Lacan J., The Seminar of Jacques Lacan Book XX, Encore, London & N.Y., W.W. Norton & Co., 1998, P. 35.Seuil, 1975, p. 36. Lacan continued along this path in 1975, describing children of object a (for a woman). Cf. Lacan J., Le Séminaire, livre XXII, RSI, lesson of 21 January 1975, Unpublished.
 He tells us: “The function of residue that the conjugal family supports (and at the same time maintains) in the evolution of societies, highlights the irreducibility of a transmission…. “Cf. Lacan J., ‘Note on the child’, op. cit.
 The theme of the 35th ECF Journée was “L’envers des familles [The Other Side of Families],” (21-22 Oct. 2006). Cf. La Cause freudienne, n°65, May 2007 on this subject. Particularly to two articles: Cottet, S, “Le family romance of parents” & Laurent, E., “L’enfant à l’envers des familles [The Child as the Other Side of Families].”
 Miller J.-A., “Vers les prochaines journées de l’ECF,“ La Lettre mensuelle, n°247, April 2006, p. 6.
 Lacan J., “Note on the child,” op. cit.
 Miller J.-A., “Vers les prochaines journées de l’École,” op. cit.
 Lacan J., “Note on the child,” op. cit.
 Cf. Lacan J., “L’étourdit,” Autres écrits, op. cit. p. 465. Unpublished in English.
 Cf. Lacan J., The Seminar of Jacques Lacan Book XXIII, The Sinthome, Transl. A.R. Price, UK & USA: Polity Press, 2016, p. 84.
 A term that Lacan himself uses of course, for example in 1977 when he reminds us that the analysand speaks only of this: ‘his more or less immediate relationship with his parents.’ Cf. Lacan J., Le Séminaire, Book XXIV, L’insu que sait de l’une-bévue s’aile à mourre, Lesson of the 19th of April 1977, Ornicar? Also Cf. Cottet, S., “Le roman familial des parents [The Parents Family Romance],” La Cause freudienne, no. 65, March 2007, pp. 39-44.
 A number of extracts are cited from the chapter “Emptying the mother:” Brousse, M.-H., Mode de jouir au féminin, Navarin éditeur, 2020, p. 19-55.
 It was in his 1991-92 Course that Jacques-Alain Miller recalled “the affliction that Lacan expressed in a slightly colourful language: they all want to calve.” Cf. Miller J.-A., L’orientation lacanienne. De la nature des semblants, Teaching delivered under the framework of the Department of Psychoanalysis University Paris VIII, Course of 20 November 1991, Unpublished. Taken up (slightly modified) in the text Médée à mi-dire, La Cause du désir, n° 89, March 2015, pp. 113-114. Unpublished in English.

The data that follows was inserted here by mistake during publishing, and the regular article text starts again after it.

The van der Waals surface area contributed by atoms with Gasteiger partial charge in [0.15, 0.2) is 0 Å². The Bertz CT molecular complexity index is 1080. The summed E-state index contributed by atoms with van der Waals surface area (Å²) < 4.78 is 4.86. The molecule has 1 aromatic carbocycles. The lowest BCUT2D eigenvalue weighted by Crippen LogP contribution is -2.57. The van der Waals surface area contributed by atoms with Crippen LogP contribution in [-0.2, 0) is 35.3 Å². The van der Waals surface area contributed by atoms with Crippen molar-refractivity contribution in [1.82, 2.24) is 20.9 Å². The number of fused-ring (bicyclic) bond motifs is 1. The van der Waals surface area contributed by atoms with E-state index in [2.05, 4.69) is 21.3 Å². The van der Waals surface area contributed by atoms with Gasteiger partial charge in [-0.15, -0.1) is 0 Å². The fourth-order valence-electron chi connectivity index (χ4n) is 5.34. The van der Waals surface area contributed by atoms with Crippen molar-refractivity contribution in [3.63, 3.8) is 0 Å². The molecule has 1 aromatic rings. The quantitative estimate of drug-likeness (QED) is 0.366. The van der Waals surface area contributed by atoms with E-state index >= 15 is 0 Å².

Miller J.-A., Médée à mi-dire, op. cit. p. 114.
 Cf. the version of the course, op. cit.
 Miller J.-A., Médée à mi-dire, op. cit.
 Cf. Argument on the Pipol Website.
 Miller J.-A., Théorie du caprice , Quarto, Revue de la cause freudienne, ACF en Belgique, n°71, p. 6.
 Cf. Lacan J., The Seminar of Jacques Lacan Book V, The Formations of the Unconscious, Transl. R. Grigg, UK & USA: Polity Press, 2017, Chapter 10.
 Cf. Lacan J., Radiophonie, Autres écrits, op. cit. p. 414. Unpublished in English.
 Miller J.-A. Théorie du caprice, op. cit. p. 7.
 Ibid. p. 10.
 Ibid. p. 11.
 Initially the national organisation of Non-Parents in the USA (1972), then the organisation No Kidding! International, in Canada (1984) and finally the Union of chilfree francophones in 2014 (source Wikipedia).
 Cf. in this regard, the very clear text by J.-.A. Miller, Mèrefemme. He proposes at least three ways to approach this non-desire for a child. Cf. Miller J.-A., Mèrefemme, in La Cause du désir, n° 89, 2015.
 Recall that Freud tells us: “But now the girl’s libido slips into a new position along the line – there is
no other way of putting it – of the equation ‘penis-child’” (Cf. Freud, S. (1925). Some Psychical Consequences of the Anatomical Distinction between the Sexes. The Standard Edition of the Complete Psychological Works of Sigmund Freud, Volume XIX (1923-1925): The Ego and the Id and Other Works, pp. 241-258. Thus the penis envy, the desire for the penis becomes the desire for a child. There is substitution, hence this writing proposed by J.-A. Miller: E / – φ (“Child as a metaphor for minus- phi”) Cf. Miller J.-A., L’orientation lacanienne. Donc, Teaching delivered under the framework of the Department of Psychoanalysis University Paris VIII, Course of the 26th of January 1994, Unpublished.
 Miller J.-A., Mèrefemme, op. cit. p. 121.
 Lacan J., Le Séminaire, livre XVI, D’un Autre à l’autre, Paris, Seuil, coll. Champ Freudien, 2006, p. 331-32. Unpublished in English.
 Ibid, p. 32.
 Miller J.-A., Une lecture du Séminaire d’un Autre à l’autre, La Cause freudienne, n°66, May 2007, p. 88.
 Syntagms of Lacan. Cf. Lacan J., Conférences et entretiens dans les universités nord américaines, Scilicet, n° 6-7, Paris, Le Seuil, 1976.